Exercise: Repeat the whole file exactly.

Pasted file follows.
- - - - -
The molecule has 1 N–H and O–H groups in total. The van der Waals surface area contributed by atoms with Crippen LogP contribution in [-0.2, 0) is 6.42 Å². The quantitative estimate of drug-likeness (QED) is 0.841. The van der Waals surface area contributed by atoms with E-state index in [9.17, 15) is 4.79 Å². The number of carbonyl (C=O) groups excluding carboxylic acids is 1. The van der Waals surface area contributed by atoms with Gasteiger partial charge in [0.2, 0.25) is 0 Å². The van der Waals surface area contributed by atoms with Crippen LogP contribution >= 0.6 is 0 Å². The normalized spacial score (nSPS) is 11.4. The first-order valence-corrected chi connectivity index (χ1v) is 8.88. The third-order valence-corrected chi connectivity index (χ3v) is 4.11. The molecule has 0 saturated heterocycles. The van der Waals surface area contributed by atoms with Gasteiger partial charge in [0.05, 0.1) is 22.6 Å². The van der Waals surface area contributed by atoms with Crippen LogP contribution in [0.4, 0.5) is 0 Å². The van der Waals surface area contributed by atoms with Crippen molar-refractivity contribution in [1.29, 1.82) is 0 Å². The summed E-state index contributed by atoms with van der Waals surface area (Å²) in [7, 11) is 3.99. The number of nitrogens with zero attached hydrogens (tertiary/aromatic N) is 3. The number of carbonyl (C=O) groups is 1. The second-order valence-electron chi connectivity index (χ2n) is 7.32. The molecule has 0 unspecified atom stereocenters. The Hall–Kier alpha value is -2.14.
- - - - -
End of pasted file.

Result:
The molecule has 1 N–H and O–H groups in total. The van der Waals surface area contributed by atoms with Crippen LogP contribution in [-0.2, 0) is 6.42 Å². The quantitative estimate of drug-likeness (QED) is 0.841. The van der Waals surface area contributed by atoms with E-state index in [9.17, 15) is 4.79 Å². The number of carbonyl (C=O) groups excluding carboxylic acids is 1. The van der Waals surface area contributed by atoms with Gasteiger partial charge in [0.2, 0.25) is 0 Å². The van der Waals surface area contributed by atoms with Crippen LogP contribution >= 0.6 is 0 Å². The normalized spacial score (nSPS) is 11.4. The first-order valence-corrected chi connectivity index (χ1v) is 8.88. The third-order valence-corrected chi connectivity index (χ3v) is 4.11. The molecule has 0 saturated heterocycles. The van der Waals surface area contributed by atoms with Gasteiger partial charge in [0.05, 0.1) is 22.6 Å². The van der Waals surface area contributed by atoms with Crippen LogP contribution in [0.4, 0.5) is 0 Å². The van der Waals surface area contributed by atoms with Crippen molar-refractivity contribution in [1.29, 1.82) is 0 Å². The summed E-state index contributed by atoms with van der Waals surface area (Å²) in [7, 11) is 3.99. The number of nitrogens with zero attached hydrogens (tertiary/aromatic N) is 3. The number of carbonyl (C=O) groups is 1. The second-order valence-electron chi connectivity index (χ2n) is 7.32. The molecule has 0 unspecified atom stereocenters. The Hall–Kier alpha value is -2.14.